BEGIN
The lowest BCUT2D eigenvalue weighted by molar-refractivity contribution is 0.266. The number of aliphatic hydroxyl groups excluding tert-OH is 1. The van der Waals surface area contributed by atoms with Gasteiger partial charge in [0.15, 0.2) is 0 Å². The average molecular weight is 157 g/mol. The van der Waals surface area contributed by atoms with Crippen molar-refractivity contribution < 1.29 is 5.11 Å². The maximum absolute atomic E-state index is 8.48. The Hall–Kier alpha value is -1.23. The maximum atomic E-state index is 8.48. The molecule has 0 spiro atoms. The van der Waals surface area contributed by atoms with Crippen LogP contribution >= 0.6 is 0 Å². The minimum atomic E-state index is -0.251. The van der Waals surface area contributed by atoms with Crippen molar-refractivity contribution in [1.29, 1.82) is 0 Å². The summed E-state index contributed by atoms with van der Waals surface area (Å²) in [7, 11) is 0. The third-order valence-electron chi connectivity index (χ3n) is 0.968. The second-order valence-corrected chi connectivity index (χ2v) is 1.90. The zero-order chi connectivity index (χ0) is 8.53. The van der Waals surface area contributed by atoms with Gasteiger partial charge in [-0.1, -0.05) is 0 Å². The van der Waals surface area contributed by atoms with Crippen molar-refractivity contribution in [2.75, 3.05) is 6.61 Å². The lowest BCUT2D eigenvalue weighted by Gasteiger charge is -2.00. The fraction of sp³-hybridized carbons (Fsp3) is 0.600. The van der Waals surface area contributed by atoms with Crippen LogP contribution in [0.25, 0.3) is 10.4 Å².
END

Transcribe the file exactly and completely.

The lowest BCUT2D eigenvalue weighted by molar-refractivity contribution is 0.266. The number of aliphatic hydroxyl groups excluding tert-OH is 1. The van der Waals surface area contributed by atoms with Gasteiger partial charge in [0.15, 0.2) is 0 Å². The average molecular weight is 157 g/mol. The van der Waals surface area contributed by atoms with Crippen molar-refractivity contribution < 1.29 is 5.11 Å². The maximum absolute atomic E-state index is 8.48. The Hall–Kier alpha value is -1.23. The maximum atomic E-state index is 8.48. The molecule has 0 spiro atoms. The van der Waals surface area contributed by atoms with Crippen LogP contribution >= 0.6 is 0 Å². The minimum atomic E-state index is -0.251. The van der Waals surface area contributed by atoms with Crippen molar-refractivity contribution in [1.29, 1.82) is 0 Å². The summed E-state index contributed by atoms with van der Waals surface area (Å²) in [7, 11) is 0. The third-order valence-electron chi connectivity index (χ3n) is 0.968. The second-order valence-corrected chi connectivity index (χ2v) is 1.90. The zero-order chi connectivity index (χ0) is 8.53. The van der Waals surface area contributed by atoms with Gasteiger partial charge in [-0.1, -0.05) is 0 Å². The van der Waals surface area contributed by atoms with Crippen molar-refractivity contribution in [2.75, 3.05) is 6.61 Å². The lowest BCUT2D eigenvalue weighted by Gasteiger charge is -2.00. The fraction of sp³-hybridized carbons (Fsp3) is 0.600. The van der Waals surface area contributed by atoms with Crippen LogP contribution in [0.25, 0.3) is 10.4 Å².